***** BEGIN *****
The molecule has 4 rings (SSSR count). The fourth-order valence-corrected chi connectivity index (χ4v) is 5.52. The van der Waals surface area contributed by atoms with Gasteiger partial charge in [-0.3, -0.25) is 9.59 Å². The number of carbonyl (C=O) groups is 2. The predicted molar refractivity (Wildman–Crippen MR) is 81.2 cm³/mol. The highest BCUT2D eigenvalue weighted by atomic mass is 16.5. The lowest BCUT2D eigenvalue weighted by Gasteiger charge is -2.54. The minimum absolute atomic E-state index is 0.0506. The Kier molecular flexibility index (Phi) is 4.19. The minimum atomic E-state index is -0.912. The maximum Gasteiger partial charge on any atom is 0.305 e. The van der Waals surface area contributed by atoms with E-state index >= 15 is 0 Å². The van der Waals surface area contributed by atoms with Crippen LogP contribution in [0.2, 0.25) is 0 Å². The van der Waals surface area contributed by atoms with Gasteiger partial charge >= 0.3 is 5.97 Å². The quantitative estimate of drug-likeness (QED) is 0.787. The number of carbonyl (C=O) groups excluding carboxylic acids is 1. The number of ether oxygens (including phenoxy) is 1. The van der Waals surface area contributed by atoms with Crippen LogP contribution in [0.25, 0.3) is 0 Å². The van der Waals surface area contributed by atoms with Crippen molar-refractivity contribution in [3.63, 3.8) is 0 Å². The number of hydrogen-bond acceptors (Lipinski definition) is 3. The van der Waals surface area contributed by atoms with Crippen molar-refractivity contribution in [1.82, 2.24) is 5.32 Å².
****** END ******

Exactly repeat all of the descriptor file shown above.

The molecule has 4 rings (SSSR count). The fourth-order valence-corrected chi connectivity index (χ4v) is 5.52. The van der Waals surface area contributed by atoms with Gasteiger partial charge in [-0.3, -0.25) is 9.59 Å². The number of carbonyl (C=O) groups is 2. The predicted molar refractivity (Wildman–Crippen MR) is 81.2 cm³/mol. The highest BCUT2D eigenvalue weighted by atomic mass is 16.5. The lowest BCUT2D eigenvalue weighted by Gasteiger charge is -2.54. The minimum absolute atomic E-state index is 0.0506. The Kier molecular flexibility index (Phi) is 4.19. The minimum atomic E-state index is -0.912. The maximum Gasteiger partial charge on any atom is 0.305 e. The van der Waals surface area contributed by atoms with E-state index >= 15 is 0 Å². The van der Waals surface area contributed by atoms with Crippen LogP contribution in [0.2, 0.25) is 0 Å². The van der Waals surface area contributed by atoms with Gasteiger partial charge >= 0.3 is 5.97 Å². The quantitative estimate of drug-likeness (QED) is 0.787. The number of carbonyl (C=O) groups excluding carboxylic acids is 1. The number of ether oxygens (including phenoxy) is 1. The van der Waals surface area contributed by atoms with Crippen LogP contribution in [0.25, 0.3) is 0 Å². The van der Waals surface area contributed by atoms with Crippen molar-refractivity contribution in [3.63, 3.8) is 0 Å². The number of hydrogen-bond acceptors (Lipinski definition) is 3. The van der Waals surface area contributed by atoms with Crippen molar-refractivity contribution in [1.82, 2.24) is 5.32 Å².